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Moses Strikes the Rock Twice

Moses Strikes the Rock Twice

Excerpt
Milgrom has examined Moses’ actions against the backdrop of Egyptian and Mesopotamian magicians and diviners as well as in the context of the nature of God revealed in the Pentateuch. Moses’ actions were tantamount to that of an idolatrous pagan magician, and thus Milgrom notes, “Here, in a direct address to his people, Moses ascribes miraculous powers to himself and Aaron. Indeed by broadcasting one word, nôṣîʾ, “we shall bring forth”—Moses and Aaron might be interpreted as having put themselves forth as God.… Israel had to be released from more than chains; it still had to purged of its pagan background.363 In summary, Milgrom states, “Against the backdrop of the Pentateuchal sensitivity to man’s usurping of God’s powers, Moses’ act is manifestly shocking.”364 The collapse of character was so critical that he would suffer severely for his actions and his attitudes. He would not experience the fullness of God’s promise, the ultimate goal of his divinely ordained mission. He had been used dramatically and wondrously by God to bring his people Israel out of Egypt, but he would not bring them into the Promised Land. More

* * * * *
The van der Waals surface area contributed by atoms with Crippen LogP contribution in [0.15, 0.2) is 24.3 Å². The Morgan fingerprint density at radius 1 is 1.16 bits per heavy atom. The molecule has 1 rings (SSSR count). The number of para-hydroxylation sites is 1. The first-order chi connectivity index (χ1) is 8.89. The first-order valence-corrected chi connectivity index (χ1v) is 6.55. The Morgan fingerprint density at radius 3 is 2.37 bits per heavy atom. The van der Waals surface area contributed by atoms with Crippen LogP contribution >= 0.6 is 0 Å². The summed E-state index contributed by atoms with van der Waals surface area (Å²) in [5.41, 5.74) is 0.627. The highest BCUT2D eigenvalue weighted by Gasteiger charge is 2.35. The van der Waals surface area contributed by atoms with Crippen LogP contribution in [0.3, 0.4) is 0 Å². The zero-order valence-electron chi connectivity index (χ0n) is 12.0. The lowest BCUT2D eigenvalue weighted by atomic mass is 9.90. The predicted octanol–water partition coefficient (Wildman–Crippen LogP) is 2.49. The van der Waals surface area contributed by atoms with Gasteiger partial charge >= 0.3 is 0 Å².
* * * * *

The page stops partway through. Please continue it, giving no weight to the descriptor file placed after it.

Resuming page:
Cole, R. Dennis. Numbers. Vol. 3B. Nashville: Broadman & Holman Publishers, 2000. Print. The New American Commentary.
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Revised Common Lectionary

Sunday, July 9, 2017 | After Pentecost Proper 9 Year A


Old Testament & Psalm, Option I Old TestamentGenesis 24:34–38, 42–49, 58–67 Psalm Psalm 45:10–17 or Song of Solomon 2:8–13 or Old Testament & Psalm, Option II Old Testament Zechariah 9:9–12 Psalm Psalm 145:8–14 New Testament Romans 7:15–25a Gospel Matthew 11:16–19, 25–30

Revised Common Lectionary. Bellingham, WA: Faithlife, 2009. Print.